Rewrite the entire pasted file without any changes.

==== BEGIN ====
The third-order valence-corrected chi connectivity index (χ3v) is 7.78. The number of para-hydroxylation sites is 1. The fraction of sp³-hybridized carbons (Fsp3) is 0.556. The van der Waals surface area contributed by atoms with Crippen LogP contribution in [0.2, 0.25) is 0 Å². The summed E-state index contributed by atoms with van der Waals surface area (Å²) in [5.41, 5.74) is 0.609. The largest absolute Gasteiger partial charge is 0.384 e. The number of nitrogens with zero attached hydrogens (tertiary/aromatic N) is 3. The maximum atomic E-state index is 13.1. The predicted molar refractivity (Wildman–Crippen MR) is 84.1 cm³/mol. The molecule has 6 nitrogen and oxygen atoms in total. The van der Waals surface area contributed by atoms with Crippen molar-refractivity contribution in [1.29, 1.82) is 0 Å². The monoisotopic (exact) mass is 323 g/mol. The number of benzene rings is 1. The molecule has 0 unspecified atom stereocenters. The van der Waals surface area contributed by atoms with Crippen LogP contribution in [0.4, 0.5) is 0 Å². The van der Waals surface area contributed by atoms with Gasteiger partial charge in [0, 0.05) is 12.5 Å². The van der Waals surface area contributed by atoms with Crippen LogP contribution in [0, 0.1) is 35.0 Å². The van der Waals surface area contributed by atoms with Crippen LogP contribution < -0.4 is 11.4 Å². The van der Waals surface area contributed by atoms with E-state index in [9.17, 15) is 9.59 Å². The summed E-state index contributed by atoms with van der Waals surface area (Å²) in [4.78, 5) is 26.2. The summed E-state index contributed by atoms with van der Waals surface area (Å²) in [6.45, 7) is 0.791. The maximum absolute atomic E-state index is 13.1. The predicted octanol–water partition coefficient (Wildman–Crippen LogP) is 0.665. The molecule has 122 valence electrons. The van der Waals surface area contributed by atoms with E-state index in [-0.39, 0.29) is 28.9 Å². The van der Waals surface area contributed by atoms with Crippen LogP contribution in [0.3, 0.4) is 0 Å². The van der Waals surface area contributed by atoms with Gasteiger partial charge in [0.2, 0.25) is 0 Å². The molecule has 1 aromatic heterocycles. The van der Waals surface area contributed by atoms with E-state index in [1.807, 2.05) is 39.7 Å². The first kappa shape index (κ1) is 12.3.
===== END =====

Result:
The third-order valence-corrected chi connectivity index (χ3v) is 7.78. The number of para-hydroxylation sites is 1. The fraction of sp³-hybridized carbons (Fsp3) is 0.556. The van der Waals surface area contributed by atoms with Crippen LogP contribution in [0.2, 0.25) is 0 Å². The summed E-state index contributed by atoms with van der Waals surface area (Å²) in [5.41, 5.74) is 0.609. The largest absolute Gasteiger partial charge is 0.384 e. The number of nitrogens with zero attached hydrogens (tertiary/aromatic N) is 3. The maximum atomic E-state index is 13.1. The predicted molar refractivity (Wildman–Crippen MR) is 84.1 cm³/mol. The molecule has 6 nitrogen and oxygen atoms in total. The van der Waals surface area contributed by atoms with Crippen molar-refractivity contribution in [1.29, 1.82) is 0 Å². The monoisotopic (exact) mass is 323 g/mol. The number of benzene rings is 1. The molecule has 0 unspecified atom stereocenters. The van der Waals surface area contributed by atoms with Crippen LogP contribution in [0.4, 0.5) is 0 Å². The van der Waals surface area contributed by atoms with Gasteiger partial charge in [0, 0.05) is 12.5 Å². The van der Waals surface area contributed by atoms with Crippen LogP contribution in [0, 0.1) is 35.0 Å². The van der Waals surface area contributed by atoms with Crippen LogP contribution < -0.4 is 11.4 Å². The van der Waals surface area contributed by atoms with E-state index in [9.17, 15) is 9.59 Å². The summed E-state index contributed by atoms with van der Waals surface area (Å²) in [4.78, 5) is 26.2. The summed E-state index contributed by atoms with van der Waals surface area (Å²) in [6.45, 7) is 0.791. The maximum absolute atomic E-state index is 13.1. The predicted octanol–water partition coefficient (Wildman–Crippen LogP) is 0.665. The molecule has 122 valence electrons. The van der Waals surface area contributed by atoms with E-state index in [-0.39, 0.29) is 28.9 Å². The van der Waals surface area contributed by atoms with Crippen LogP contribution in [0.3, 0.4) is 0 Å². The van der Waals surface area contributed by atoms with Gasteiger partial charge in [0.2, 0.25) is 0 Å². The molecule has 1 aromatic heterocycles. The van der Waals surface area contributed by atoms with E-state index in [1.807, 2.05) is 39.7 Å². The first kappa shape index (κ1) is 12.3.